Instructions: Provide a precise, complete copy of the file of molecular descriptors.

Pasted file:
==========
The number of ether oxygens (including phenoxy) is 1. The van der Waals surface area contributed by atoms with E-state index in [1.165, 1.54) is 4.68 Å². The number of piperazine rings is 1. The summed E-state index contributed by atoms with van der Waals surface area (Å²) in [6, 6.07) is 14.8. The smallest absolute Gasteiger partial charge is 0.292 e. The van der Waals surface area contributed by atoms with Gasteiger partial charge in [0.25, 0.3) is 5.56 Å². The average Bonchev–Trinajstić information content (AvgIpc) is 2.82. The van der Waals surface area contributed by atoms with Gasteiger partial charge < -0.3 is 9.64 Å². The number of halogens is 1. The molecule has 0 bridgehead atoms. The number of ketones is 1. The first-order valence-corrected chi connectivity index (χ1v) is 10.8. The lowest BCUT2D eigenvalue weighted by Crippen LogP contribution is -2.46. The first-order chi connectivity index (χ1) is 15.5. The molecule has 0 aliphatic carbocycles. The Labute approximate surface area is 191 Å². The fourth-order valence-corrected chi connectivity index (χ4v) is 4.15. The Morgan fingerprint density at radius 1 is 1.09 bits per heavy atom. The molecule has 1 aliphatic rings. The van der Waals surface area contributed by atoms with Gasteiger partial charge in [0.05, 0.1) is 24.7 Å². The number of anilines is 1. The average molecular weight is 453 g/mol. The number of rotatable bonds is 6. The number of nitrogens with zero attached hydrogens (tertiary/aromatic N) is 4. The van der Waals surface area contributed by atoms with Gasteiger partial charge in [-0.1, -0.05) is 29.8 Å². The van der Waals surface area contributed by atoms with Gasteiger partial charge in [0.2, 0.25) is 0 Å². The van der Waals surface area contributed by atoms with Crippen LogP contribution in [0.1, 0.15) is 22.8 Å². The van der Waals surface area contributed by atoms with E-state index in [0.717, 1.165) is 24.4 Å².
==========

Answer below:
The number of ether oxygens (including phenoxy) is 1. The van der Waals surface area contributed by atoms with E-state index in [1.165, 1.54) is 4.68 Å². The number of piperazine rings is 1. The summed E-state index contributed by atoms with van der Waals surface area (Å²) in [6, 6.07) is 14.8. The smallest absolute Gasteiger partial charge is 0.292 e. The van der Waals surface area contributed by atoms with Gasteiger partial charge in [0.25, 0.3) is 5.56 Å². The average Bonchev–Trinajstić information content (AvgIpc) is 2.82. The van der Waals surface area contributed by atoms with Gasteiger partial charge < -0.3 is 9.64 Å². The number of halogens is 1. The molecule has 0 bridgehead atoms. The number of ketones is 1. The first-order valence-corrected chi connectivity index (χ1v) is 10.8. The lowest BCUT2D eigenvalue weighted by Crippen LogP contribution is -2.46. The first-order chi connectivity index (χ1) is 15.5. The molecule has 0 aliphatic carbocycles. The Labute approximate surface area is 191 Å². The fourth-order valence-corrected chi connectivity index (χ4v) is 4.15. The Morgan fingerprint density at radius 1 is 1.09 bits per heavy atom. The molecule has 1 aliphatic rings. The van der Waals surface area contributed by atoms with Gasteiger partial charge in [0.05, 0.1) is 24.7 Å². The number of anilines is 1. The average molecular weight is 453 g/mol. The number of rotatable bonds is 6. The number of nitrogens with zero attached hydrogens (tertiary/aromatic N) is 4. The van der Waals surface area contributed by atoms with Gasteiger partial charge in [-0.1, -0.05) is 29.8 Å². The van der Waals surface area contributed by atoms with Gasteiger partial charge in [0.2, 0.25) is 0 Å². The van der Waals surface area contributed by atoms with Crippen LogP contribution in [0.1, 0.15) is 22.8 Å². The van der Waals surface area contributed by atoms with E-state index in [0.717, 1.165) is 24.4 Å².